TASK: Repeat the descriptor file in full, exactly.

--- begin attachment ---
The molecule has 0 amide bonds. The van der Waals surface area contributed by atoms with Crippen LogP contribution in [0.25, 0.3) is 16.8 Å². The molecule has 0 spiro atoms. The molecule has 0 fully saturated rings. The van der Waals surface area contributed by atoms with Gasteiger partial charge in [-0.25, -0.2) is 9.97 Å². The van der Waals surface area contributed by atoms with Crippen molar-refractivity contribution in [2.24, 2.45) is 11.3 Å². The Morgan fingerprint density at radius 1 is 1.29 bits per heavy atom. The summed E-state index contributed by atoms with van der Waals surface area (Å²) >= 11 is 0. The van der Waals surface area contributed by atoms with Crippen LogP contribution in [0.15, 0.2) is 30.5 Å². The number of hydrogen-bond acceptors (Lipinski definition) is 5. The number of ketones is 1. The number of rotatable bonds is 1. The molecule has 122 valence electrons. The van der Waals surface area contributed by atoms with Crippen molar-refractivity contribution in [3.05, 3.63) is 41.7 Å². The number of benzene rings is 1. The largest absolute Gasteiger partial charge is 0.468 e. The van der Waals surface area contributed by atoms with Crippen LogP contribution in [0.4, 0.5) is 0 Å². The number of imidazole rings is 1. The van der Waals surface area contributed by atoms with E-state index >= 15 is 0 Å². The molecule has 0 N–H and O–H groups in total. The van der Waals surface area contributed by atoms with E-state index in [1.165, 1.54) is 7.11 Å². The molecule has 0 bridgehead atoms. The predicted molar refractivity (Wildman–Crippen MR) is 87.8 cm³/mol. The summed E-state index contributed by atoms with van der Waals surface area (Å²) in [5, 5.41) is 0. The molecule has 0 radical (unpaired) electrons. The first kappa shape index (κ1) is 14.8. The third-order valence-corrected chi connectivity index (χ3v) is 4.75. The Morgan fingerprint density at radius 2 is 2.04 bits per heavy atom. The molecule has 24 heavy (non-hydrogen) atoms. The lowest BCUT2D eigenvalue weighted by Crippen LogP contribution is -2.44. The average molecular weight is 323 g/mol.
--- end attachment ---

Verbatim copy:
The molecule has 0 amide bonds. The van der Waals surface area contributed by atoms with Crippen LogP contribution in [0.25, 0.3) is 16.8 Å². The molecule has 0 spiro atoms. The molecule has 0 fully saturated rings. The van der Waals surface area contributed by atoms with Gasteiger partial charge in [-0.25, -0.2) is 9.97 Å². The van der Waals surface area contributed by atoms with Crippen molar-refractivity contribution in [2.24, 2.45) is 11.3 Å². The Morgan fingerprint density at radius 1 is 1.29 bits per heavy atom. The summed E-state index contributed by atoms with van der Waals surface area (Å²) >= 11 is 0. The van der Waals surface area contributed by atoms with Crippen LogP contribution in [0.15, 0.2) is 30.5 Å². The number of hydrogen-bond acceptors (Lipinski definition) is 5. The number of ketones is 1. The number of rotatable bonds is 1. The molecule has 122 valence electrons. The van der Waals surface area contributed by atoms with Crippen molar-refractivity contribution in [3.05, 3.63) is 41.7 Å². The number of benzene rings is 1. The largest absolute Gasteiger partial charge is 0.468 e. The van der Waals surface area contributed by atoms with Crippen LogP contribution in [0.4, 0.5) is 0 Å². The number of imidazole rings is 1. The van der Waals surface area contributed by atoms with E-state index >= 15 is 0 Å². The molecule has 0 N–H and O–H groups in total. The van der Waals surface area contributed by atoms with E-state index in [1.165, 1.54) is 7.11 Å². The molecule has 0 bridgehead atoms. The predicted molar refractivity (Wildman–Crippen MR) is 87.8 cm³/mol. The summed E-state index contributed by atoms with van der Waals surface area (Å²) in [5, 5.41) is 0. The molecule has 0 radical (unpaired) electrons. The first kappa shape index (κ1) is 14.8. The third-order valence-corrected chi connectivity index (χ3v) is 4.75. The Morgan fingerprint density at radius 2 is 2.04 bits per heavy atom. The molecule has 24 heavy (non-hydrogen) atoms. The lowest BCUT2D eigenvalue weighted by Crippen LogP contribution is -2.44. The average molecular weight is 323 g/mol.